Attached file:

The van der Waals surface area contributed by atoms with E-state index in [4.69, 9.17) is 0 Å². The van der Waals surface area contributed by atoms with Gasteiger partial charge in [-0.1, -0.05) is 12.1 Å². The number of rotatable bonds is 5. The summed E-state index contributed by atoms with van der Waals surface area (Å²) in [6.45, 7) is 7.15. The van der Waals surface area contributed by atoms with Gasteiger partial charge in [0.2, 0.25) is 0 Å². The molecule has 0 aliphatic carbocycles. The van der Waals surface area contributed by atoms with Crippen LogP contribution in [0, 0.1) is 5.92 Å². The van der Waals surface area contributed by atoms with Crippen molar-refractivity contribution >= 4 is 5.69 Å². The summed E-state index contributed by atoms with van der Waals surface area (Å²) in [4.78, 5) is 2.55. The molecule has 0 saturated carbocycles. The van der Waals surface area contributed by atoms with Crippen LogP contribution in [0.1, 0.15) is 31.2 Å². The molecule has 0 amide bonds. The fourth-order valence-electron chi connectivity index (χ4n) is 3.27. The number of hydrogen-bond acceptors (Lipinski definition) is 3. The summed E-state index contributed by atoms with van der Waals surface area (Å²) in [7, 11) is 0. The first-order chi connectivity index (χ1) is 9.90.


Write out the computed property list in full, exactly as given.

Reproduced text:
The van der Waals surface area contributed by atoms with E-state index in [4.69, 9.17) is 0 Å². The van der Waals surface area contributed by atoms with Gasteiger partial charge in [-0.1, -0.05) is 12.1 Å². The number of rotatable bonds is 5. The summed E-state index contributed by atoms with van der Waals surface area (Å²) in [6.45, 7) is 7.15. The van der Waals surface area contributed by atoms with Gasteiger partial charge in [0.2, 0.25) is 0 Å². The molecule has 0 aliphatic carbocycles. The van der Waals surface area contributed by atoms with Crippen LogP contribution in [0, 0.1) is 5.92 Å². The van der Waals surface area contributed by atoms with Crippen molar-refractivity contribution >= 4 is 5.69 Å². The summed E-state index contributed by atoms with van der Waals surface area (Å²) in [4.78, 5) is 2.55. The molecule has 0 saturated carbocycles. The van der Waals surface area contributed by atoms with Crippen LogP contribution in [0.1, 0.15) is 31.2 Å². The molecule has 0 amide bonds. The fourth-order valence-electron chi connectivity index (χ4n) is 3.27. The number of hydrogen-bond acceptors (Lipinski definition) is 3. The summed E-state index contributed by atoms with van der Waals surface area (Å²) in [7, 11) is 0. The first-order chi connectivity index (χ1) is 9.90.